Speaker 1 00:03:53 Yeah. Yeah. I was thinking of that because it’s in the front party, in the bachelor party, in the front of business. I don’t know. That’s what I was doing with that. Exactly.
Speaker 2 00:04:25 Oh, that’s perfect. Very funny. Totally accurate. So,
Speaker 3 00:06:33 Sure. I mean, I go back to my own experience. I got into WordPress loaders because the barrier of entry was very low. I was a student. I wanted something to put on my resume. I had a need for plugin features where I was working in my own sites. So I started building that security plugin. This was 10 or 15 years ago. And you used to hear a lot of stories like this CYA bulky was trying to learn English. So we started building with WordPress on WP. I always get WTB Ginter and one-on-one backwards. So if I get it wrong, I apologize, beginner. And, um, you know, how he had built that PIP and with, you know, started just building plugins and stuff like that. And now there’s Sandhills dev all kinds of folks that had gotten into it, largely because the, you know, something we could fiddle with fiddle more with, and eventually just became a business today.
Speaker 3 00:07:23 When I talked to folks, you know, whether it be word camps or some of the talks, I still get online or meet ups online, the perception is very different. At least from a dev point of view. It’s not the thing that you just pick up and fiddle with and start building a product. That’s going to hit 2 million people in a couple of years. It’s more, you know, if you have, if you’re at a company you may be paid to learn it, but there’s a lot more to learn these days. And that’s really what I was getting at with it. It’s not, as, it’s not something that you can just pick up tweak and be successful with very quickly. It’s something that’s going to take a lot of time. And, you know, the people I’m seeing more successful are often the ones that are already senior level in development and engineering, more so than the folks that are just picking up. You’re just learning to code for the first time. It’s a very different paradigm than it was before the transition split. However, you want to look at it.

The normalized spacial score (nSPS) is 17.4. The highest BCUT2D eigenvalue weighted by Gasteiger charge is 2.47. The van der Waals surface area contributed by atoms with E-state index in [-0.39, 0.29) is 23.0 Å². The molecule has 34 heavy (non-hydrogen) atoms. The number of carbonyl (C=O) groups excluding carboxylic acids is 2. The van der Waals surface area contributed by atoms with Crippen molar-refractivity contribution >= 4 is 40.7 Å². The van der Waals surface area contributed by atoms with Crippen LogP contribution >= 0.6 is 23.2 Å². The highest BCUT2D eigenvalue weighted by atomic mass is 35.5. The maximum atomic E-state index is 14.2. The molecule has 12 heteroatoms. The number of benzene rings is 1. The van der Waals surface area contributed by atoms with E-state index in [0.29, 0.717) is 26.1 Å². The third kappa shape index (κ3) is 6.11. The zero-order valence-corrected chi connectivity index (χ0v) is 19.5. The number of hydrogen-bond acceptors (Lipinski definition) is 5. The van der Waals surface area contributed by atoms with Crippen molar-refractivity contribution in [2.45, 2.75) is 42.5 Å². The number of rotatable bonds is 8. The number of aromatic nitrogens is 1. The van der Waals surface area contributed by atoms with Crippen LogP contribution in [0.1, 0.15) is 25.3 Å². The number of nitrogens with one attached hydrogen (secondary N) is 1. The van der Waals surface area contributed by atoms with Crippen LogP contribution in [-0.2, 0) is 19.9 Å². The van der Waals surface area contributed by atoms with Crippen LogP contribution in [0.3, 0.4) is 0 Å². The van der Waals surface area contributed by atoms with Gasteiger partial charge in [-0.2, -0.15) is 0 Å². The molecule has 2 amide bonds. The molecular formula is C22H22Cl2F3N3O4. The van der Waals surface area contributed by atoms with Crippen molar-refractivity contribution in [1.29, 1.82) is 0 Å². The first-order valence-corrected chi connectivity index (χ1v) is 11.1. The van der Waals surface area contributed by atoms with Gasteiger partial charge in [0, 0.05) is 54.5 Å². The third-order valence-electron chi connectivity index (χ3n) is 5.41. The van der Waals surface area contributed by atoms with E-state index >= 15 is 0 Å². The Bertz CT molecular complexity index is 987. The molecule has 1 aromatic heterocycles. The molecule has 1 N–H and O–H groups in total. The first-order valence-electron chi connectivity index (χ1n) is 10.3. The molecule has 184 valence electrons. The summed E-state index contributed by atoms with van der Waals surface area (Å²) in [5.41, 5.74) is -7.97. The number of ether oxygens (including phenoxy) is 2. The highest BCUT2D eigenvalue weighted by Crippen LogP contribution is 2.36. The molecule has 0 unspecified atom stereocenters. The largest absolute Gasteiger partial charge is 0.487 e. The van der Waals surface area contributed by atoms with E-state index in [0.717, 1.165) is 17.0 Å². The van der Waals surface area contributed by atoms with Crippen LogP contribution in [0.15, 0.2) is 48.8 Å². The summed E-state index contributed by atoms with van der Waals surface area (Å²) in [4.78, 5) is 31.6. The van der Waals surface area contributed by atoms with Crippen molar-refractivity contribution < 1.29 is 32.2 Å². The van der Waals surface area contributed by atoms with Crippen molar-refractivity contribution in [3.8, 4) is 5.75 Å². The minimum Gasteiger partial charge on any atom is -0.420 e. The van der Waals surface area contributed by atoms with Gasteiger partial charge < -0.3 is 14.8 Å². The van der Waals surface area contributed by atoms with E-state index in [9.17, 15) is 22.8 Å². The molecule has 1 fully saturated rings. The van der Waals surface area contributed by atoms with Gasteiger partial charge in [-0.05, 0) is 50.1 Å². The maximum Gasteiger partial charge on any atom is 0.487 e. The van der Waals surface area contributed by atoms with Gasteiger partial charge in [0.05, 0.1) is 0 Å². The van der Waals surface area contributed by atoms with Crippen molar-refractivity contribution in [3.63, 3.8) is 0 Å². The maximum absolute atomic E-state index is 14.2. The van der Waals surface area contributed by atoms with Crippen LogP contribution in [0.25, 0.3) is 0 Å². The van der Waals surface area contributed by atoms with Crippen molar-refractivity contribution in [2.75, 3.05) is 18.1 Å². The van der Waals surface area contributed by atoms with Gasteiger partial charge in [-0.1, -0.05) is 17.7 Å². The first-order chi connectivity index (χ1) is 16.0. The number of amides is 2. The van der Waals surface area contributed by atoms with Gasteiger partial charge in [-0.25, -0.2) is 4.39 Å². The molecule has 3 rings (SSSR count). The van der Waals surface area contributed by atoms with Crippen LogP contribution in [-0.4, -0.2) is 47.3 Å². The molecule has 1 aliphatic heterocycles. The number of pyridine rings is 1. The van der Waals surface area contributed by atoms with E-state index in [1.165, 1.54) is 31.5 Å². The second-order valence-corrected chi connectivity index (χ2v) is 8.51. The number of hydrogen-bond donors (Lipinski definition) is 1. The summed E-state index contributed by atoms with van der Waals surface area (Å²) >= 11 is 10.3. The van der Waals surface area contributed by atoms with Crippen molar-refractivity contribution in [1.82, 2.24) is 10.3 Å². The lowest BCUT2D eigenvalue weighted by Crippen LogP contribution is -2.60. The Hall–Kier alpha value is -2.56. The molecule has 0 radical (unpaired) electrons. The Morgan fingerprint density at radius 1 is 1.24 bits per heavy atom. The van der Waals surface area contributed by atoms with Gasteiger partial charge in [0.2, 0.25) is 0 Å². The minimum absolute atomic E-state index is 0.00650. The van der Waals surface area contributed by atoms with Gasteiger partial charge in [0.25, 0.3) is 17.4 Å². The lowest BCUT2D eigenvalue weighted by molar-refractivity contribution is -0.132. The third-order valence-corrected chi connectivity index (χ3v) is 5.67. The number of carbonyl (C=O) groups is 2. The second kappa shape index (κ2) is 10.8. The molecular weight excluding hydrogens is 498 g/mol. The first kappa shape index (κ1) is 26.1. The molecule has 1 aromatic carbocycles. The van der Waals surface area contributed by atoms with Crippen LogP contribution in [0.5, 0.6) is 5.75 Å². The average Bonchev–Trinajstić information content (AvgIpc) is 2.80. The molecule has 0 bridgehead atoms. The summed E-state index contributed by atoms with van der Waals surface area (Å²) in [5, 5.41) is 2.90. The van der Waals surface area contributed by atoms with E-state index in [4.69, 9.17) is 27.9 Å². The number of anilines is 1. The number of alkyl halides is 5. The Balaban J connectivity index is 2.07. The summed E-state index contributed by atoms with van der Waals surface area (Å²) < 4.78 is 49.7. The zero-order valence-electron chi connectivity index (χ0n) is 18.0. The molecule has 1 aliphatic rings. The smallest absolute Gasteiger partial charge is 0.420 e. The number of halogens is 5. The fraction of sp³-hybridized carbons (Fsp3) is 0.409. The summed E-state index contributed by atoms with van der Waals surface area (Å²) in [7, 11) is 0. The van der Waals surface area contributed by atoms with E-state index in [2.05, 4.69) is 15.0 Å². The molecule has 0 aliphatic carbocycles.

Speaker 1 00:08:20 And, and one of the responses was like from Chris Howard and he says, WordPress used to be a wonderful entering the coding. You could start small and grow. And he says many started with simple content display extensions. Now with this very high level of entry learning react and NPM package management, the block editor killed off so many would be new WordPress devs. And Matiaz Ventura who spent a lot of work is one of the main developers on Gutenberg chimed in on this Twitter thread. And this conversation, his response to that was quote respectfully. I think this misses the fact the barrier to tinker is lowered in some regards with things like patterns and black themes, a user can discover how posts of WordPress work, but playing with the query block and then sharing a composition in the patterns, directory and quote. So I think what he’s trying to say is there is, is you can create these, uh, black patterns and Gutenberg doubt, and you can submit them to the there’s a black pen and directory that’s available, and you can kind of do all this without really touching code. You do it all within like the black editor and whatnot. So in some ways, I guess that makes it easier for people to contribute to WordPress, but I I’ve, I’ve been reading your, the responses. And it seems like a lot of people who have at least tried to build static blocks have found out that it’s been a real pain in the rear, that it seems like everybody has switched to dynamic blocks.